September has lived up to its reputation as the worst month for the stock market. The S&P finished down -4.65% for the month. Since 1945, the S&P 500 has averaged a -.56% decline. The first September of a new presidential administration is typically even worse, averaging a decline of -0.73% over the same time period1.
Congress avoided a government shutdown on October 1st providing temporary funding through early December, avoiding a repeat of the 35-day shutdown that spanned from December 2018 to January 2019, which was the longest on record. The larger looming risk markets have been dealing with is the suspension or increase in the debt ceiling. It is expected that that government will run out of money to pay its bills around October 18th. If the debt limit is not raised it would constitute default and could cause rating downgrades which would further raise the cost of borrowing and volatility for the markets. In addition, the U.S. government would not be able to pay salaries or benefits for federal and military personnel. Social Security, Medicare, Medicaid, and other benefit payments would also stop. Since its inception in 1939, the debt ceiling has been raised or modified 98 times which has allowed the U.S. to never default on its debt. Lifting the debt limit does not authorize any new spending but simply allows the U.S. to finance existing obligations2.
This comes as Democrats attempt to push through a $3.5 trillion-dollar economic package focused on climate change, income inequality, expanding Medicare, and education improvements along with a $1.2 trillion infrastructure bill which would funnel money towards improving roads, bridges, ports, and broadband. The cost of these packages would be partially funded through tax increases for both corporations and wealthy individuals, prescription drug policy changes, and other budgetary savings stemming from faster economic growth. While we expect the U.S. to raise the debt ceiling and avoid default, we expect volatility to remain elevated as partisan politics and grandstanding delay any agreement until the last minute.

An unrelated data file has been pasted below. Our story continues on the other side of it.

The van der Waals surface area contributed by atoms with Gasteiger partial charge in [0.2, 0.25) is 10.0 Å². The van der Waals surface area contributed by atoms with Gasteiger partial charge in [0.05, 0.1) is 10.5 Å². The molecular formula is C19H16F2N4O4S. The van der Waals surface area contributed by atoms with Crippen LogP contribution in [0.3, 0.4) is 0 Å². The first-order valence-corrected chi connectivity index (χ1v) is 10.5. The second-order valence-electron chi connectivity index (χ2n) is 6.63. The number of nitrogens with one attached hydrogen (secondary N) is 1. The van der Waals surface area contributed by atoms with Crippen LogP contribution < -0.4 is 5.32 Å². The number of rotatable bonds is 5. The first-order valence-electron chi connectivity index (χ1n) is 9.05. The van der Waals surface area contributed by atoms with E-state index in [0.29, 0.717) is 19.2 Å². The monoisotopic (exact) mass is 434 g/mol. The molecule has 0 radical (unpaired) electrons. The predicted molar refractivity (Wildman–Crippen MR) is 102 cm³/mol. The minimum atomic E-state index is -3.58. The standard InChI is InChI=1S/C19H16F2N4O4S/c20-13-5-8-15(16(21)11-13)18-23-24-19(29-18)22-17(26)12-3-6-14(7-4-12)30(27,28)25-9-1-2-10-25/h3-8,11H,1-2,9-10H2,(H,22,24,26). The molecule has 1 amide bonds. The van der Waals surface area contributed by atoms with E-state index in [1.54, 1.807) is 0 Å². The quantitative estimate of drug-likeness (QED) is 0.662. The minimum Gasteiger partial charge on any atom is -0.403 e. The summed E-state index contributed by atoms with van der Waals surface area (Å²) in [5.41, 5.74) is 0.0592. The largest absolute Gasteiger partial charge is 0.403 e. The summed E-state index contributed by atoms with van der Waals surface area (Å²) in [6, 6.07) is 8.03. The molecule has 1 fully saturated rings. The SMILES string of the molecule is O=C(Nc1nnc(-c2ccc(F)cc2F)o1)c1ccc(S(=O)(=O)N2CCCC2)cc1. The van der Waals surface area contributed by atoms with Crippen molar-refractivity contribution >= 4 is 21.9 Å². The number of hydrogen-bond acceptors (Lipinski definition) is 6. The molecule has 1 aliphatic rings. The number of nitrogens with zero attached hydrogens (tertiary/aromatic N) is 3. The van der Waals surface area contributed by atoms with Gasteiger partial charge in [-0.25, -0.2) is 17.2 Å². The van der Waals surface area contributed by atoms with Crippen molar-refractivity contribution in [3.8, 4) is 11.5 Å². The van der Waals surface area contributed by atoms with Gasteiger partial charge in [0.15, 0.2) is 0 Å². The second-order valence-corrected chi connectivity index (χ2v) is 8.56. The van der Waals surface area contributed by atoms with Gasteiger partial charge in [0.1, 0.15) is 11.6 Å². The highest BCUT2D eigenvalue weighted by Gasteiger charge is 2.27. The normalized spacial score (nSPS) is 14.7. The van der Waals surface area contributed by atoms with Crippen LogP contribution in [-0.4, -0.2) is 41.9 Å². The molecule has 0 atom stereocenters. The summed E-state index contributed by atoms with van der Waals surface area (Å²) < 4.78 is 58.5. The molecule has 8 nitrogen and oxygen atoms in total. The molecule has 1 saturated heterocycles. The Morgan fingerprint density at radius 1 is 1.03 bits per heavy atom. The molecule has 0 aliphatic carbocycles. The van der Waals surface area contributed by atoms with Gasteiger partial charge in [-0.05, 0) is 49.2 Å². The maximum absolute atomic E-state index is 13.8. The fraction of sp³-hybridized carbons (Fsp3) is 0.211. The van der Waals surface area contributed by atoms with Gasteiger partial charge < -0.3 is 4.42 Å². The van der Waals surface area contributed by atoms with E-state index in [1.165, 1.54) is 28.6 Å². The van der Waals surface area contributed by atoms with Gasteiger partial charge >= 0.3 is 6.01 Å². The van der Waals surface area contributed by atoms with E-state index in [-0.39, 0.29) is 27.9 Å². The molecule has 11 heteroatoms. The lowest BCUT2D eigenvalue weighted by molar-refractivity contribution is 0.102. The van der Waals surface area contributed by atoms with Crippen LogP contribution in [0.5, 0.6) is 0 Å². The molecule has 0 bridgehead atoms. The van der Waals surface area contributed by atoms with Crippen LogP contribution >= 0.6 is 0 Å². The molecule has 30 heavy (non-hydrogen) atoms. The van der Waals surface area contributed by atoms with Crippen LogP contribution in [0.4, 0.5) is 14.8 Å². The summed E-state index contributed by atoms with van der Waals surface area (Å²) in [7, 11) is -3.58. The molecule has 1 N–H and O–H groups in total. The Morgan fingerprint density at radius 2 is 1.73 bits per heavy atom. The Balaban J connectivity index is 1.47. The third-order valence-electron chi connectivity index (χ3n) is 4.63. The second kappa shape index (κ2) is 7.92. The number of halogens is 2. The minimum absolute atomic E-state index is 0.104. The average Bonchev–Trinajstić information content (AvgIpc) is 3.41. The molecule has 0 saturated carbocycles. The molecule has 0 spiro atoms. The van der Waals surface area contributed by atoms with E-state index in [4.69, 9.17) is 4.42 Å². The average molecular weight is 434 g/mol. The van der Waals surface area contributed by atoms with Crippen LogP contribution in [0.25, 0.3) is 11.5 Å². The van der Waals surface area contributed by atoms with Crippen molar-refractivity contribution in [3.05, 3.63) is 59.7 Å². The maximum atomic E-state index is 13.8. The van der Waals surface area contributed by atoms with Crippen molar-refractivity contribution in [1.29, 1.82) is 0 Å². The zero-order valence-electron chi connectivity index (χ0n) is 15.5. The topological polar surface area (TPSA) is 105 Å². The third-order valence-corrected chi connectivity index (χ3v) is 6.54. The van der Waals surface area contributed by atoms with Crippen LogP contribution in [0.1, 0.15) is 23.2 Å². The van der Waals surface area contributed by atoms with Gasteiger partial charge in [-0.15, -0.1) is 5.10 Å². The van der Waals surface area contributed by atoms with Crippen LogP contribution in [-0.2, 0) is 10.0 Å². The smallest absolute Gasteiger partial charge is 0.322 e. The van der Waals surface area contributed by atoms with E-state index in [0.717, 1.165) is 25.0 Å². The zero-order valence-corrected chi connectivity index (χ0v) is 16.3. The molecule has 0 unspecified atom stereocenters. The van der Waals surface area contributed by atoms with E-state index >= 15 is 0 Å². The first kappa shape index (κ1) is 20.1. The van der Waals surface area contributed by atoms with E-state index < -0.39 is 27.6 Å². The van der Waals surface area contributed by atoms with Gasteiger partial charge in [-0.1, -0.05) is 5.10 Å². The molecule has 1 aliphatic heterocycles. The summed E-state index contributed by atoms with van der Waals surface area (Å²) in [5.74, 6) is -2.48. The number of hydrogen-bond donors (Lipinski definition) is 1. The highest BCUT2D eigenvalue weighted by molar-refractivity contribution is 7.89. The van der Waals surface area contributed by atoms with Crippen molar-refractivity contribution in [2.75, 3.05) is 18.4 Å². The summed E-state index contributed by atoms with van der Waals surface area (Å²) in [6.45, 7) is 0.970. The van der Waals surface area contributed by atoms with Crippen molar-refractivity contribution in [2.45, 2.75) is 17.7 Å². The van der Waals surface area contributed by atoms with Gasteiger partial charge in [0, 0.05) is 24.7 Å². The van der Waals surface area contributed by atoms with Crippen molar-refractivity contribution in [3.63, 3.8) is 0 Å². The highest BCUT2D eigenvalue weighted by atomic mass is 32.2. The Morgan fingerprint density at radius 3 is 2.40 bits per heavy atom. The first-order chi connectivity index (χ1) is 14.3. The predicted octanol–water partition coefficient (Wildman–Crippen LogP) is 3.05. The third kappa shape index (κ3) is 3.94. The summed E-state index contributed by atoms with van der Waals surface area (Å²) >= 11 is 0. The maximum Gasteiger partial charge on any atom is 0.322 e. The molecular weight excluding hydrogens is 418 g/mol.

Federal funds rate
The above reasons aside, there are other reasons to expect volatility to remain elevated for the last quarter of the year. Federal Reserve Chair Jerome Powell indicated that the Fed may begin to reduce treasury and mortgage-backed asset purchases as early as November of this year likely finishing the process sometime in June of 2022. While he has remained adamant that tapering asset purchases is not directly related to interest rate increases, the infamous dot plot now shows officials are evenly split on beginning rate increases in 2022 and at least three increases by the end of 2023. During its last meeting in June the median projection indicated no rate increases until 2023. As of this writing the market is pricing at least one rate hike by September 2022.
The core Personal Consumption Expenditures (PCE) Index, the Federal Reserve’s preferred inflation measure, rose 3.6% on a year-over-year basis. The Fed anticipates core inflation for 2021 to be 3.7% and 2.3% in 2022 up from its June estimates of 3% and 2.1% respectively. The repeated belief is that inflation will be transitory but continued supply chain disruptions and shipping issues may keep inflation higher for longer. While all of this has been telegraphed by the Fed, any miscues on monetary policy will likely have negative ripple effects across markets.
China: Real estate stocks